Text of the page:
Heart of Louisiana: Colfax Memorial
BATON ROUGE, La. (WAFB) - A new memorial was unveiled in the small north Louisiana town of Colfax. It marks a racial massacre that occurred there in the 1870′s.
It was 150 years later, almost to the minute that a new memorial to a massacre was unveiled in the town of Colfax. Those killings by white supremacists in 1873 left nearly 100 black citizens dead. The Easter Sunday massacre was the deadliest one-day event of the post-Civil War reconstruction era.
“This day has been a long time coming,” said Gov. John Bell Edwards.
Louisiana Governor John Bel Edwards helped dedicate the new memorial in downtown Colfax,
“Forna Hunter, Matthew Irwin,” said a woman.
The memorial lists the names of those killed and wounded and has a detailed account of the brutal killings. Two years ago, the state took down a historical marker that stood at the nearby courthouse since the 1950s that portrayed the mass killing as a riot, which “ended carpetbag misrule in the south.” The governor called the old marker false and offensive.
“And so every day that that marker would stay up, the state of Louisiana would be complicit in telling African Americans here in Colfax and everywhere else, stay in your place because if you don’t, this is what can happen. And for good measure, they put a score on it, 150 to three, it had to come down,” said Gov. Edwards.
The change in monuments followed a meeting two years ago of reverend Avery Hamilton of Colfax and retired Houston businessman, Dean Woods. Hamilton’s great-great-great grandfather was the first black killed in the massacre. and Woods’s great-grandfather was one of the white attackers. They were able to raise the $65,000 needed to erect the new memorial. Once you realize that your great-grandfather had been involved in this massacre, it took you a while to come to grips with that.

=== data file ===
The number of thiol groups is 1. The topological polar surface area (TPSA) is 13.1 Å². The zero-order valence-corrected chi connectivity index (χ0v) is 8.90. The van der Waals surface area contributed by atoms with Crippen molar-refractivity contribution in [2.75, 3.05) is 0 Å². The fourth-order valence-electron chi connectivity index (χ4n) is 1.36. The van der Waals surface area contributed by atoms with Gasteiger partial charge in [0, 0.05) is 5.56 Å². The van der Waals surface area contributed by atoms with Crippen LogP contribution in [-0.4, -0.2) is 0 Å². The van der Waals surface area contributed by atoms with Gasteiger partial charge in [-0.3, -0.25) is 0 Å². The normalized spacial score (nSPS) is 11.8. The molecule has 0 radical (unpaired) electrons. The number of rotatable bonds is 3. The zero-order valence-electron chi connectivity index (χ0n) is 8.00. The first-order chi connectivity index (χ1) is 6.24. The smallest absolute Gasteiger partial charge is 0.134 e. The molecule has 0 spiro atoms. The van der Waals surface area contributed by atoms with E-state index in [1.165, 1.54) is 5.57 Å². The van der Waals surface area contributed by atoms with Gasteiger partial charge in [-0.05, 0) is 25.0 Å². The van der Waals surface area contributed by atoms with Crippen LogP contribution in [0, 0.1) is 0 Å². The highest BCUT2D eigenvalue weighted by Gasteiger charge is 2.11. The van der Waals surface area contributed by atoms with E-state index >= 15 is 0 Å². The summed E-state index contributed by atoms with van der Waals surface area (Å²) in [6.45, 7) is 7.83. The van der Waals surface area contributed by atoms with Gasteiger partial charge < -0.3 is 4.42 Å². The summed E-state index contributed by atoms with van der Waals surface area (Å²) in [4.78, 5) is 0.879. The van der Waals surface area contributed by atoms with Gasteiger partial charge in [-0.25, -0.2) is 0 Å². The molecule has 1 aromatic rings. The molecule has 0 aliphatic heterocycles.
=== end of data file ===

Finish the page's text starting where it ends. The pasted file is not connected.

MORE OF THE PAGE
“This means a lot to me that we were able to not rectify what the men did back in 1873, but at least correct the history and hopefully educate a lot of people of what really happened 150 years ago,” said Dean Woods.
“I was determined that their names will be carved in stone and people are going to know that they lived their life mattered,” said Rev. Avery Hamilton.
Descendants of both the white perpetrators and black Colfax were here.
“He was wounded. That was my great, great-great-grandfather. I never was taught in school about it, but from my parents and grandparents, we were told it was something like you didn’t talk about,” said Dorothy Richardson Peters.
Jerry Hickman’s grandfather was one of the attackers.
“Younger generation should grow up knowing the truth of the matter,” said Jerry Hickman.
Several of the attackers were convicted of federal civil rights violations, but those convictions were overturned by the US supreme court in the US versus Cruikshank. That decision and others limited the ability of the federal government to enforce voting and civil rights for African Americans into the 1960s, two grandsons of Cruikshank were in Colfax.
“It allowed a considerable amount of racism to occur for the next hundred years,” said Doug Cruikshank.
“Hopefully, it heals people, and young people can advance forward with that knowledge,” said Steve Cruikshank.
“History was,” said Gov. Edwards.
And now a town that once hid from its past is telling a different story. the real story of its darkest day 150 years ago.
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